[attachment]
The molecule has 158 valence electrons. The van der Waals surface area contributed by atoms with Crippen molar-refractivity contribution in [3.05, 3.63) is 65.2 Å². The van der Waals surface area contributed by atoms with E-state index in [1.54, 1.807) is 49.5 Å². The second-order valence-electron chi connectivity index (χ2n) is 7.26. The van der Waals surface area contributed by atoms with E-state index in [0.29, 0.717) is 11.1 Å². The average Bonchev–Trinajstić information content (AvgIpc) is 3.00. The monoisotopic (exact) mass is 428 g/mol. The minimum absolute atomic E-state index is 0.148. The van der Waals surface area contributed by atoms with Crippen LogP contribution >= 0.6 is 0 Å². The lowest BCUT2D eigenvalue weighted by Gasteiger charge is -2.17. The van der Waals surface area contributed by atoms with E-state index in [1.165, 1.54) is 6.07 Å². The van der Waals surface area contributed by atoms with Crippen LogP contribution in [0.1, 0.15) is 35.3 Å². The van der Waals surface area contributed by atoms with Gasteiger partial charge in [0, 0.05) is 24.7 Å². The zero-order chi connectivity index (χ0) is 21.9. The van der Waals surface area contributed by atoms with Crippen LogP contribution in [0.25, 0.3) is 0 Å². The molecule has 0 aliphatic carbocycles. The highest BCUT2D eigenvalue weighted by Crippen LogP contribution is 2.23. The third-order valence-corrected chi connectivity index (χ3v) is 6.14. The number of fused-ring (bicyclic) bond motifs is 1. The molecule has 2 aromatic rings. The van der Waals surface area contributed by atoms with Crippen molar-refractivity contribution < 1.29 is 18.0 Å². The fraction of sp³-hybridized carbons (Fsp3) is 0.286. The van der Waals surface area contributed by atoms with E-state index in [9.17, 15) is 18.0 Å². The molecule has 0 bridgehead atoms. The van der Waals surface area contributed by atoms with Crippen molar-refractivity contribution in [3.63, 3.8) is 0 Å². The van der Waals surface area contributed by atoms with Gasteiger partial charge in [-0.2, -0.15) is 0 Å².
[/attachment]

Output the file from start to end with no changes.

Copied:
The molecule has 158 valence electrons. The van der Waals surface area contributed by atoms with Crippen molar-refractivity contribution in [3.05, 3.63) is 65.2 Å². The van der Waals surface area contributed by atoms with E-state index in [1.54, 1.807) is 49.5 Å². The second-order valence-electron chi connectivity index (χ2n) is 7.26. The van der Waals surface area contributed by atoms with E-state index in [0.29, 0.717) is 11.1 Å². The average Bonchev–Trinajstić information content (AvgIpc) is 3.00. The monoisotopic (exact) mass is 428 g/mol. The minimum absolute atomic E-state index is 0.148. The van der Waals surface area contributed by atoms with Crippen LogP contribution >= 0.6 is 0 Å². The lowest BCUT2D eigenvalue weighted by Gasteiger charge is -2.17. The van der Waals surface area contributed by atoms with E-state index in [1.165, 1.54) is 6.07 Å². The van der Waals surface area contributed by atoms with Crippen LogP contribution in [0.1, 0.15) is 35.3 Å². The van der Waals surface area contributed by atoms with Gasteiger partial charge in [0, 0.05) is 24.7 Å². The zero-order chi connectivity index (χ0) is 21.9. The van der Waals surface area contributed by atoms with Crippen LogP contribution in [0.25, 0.3) is 0 Å². The molecule has 0 aliphatic carbocycles. The highest BCUT2D eigenvalue weighted by Crippen LogP contribution is 2.23. The third-order valence-corrected chi connectivity index (χ3v) is 6.14. The number of fused-ring (bicyclic) bond motifs is 1. The molecule has 2 aromatic rings. The van der Waals surface area contributed by atoms with Crippen molar-refractivity contribution < 1.29 is 18.0 Å². The fraction of sp³-hybridized carbons (Fsp3) is 0.286. The van der Waals surface area contributed by atoms with E-state index in [9.17, 15) is 18.0 Å². The molecule has 0 bridgehead atoms. The van der Waals surface area contributed by atoms with Crippen molar-refractivity contribution in [3.63, 3.8) is 0 Å². The van der Waals surface area contributed by atoms with Gasteiger partial charge in [-0.2, -0.15) is 0 Å².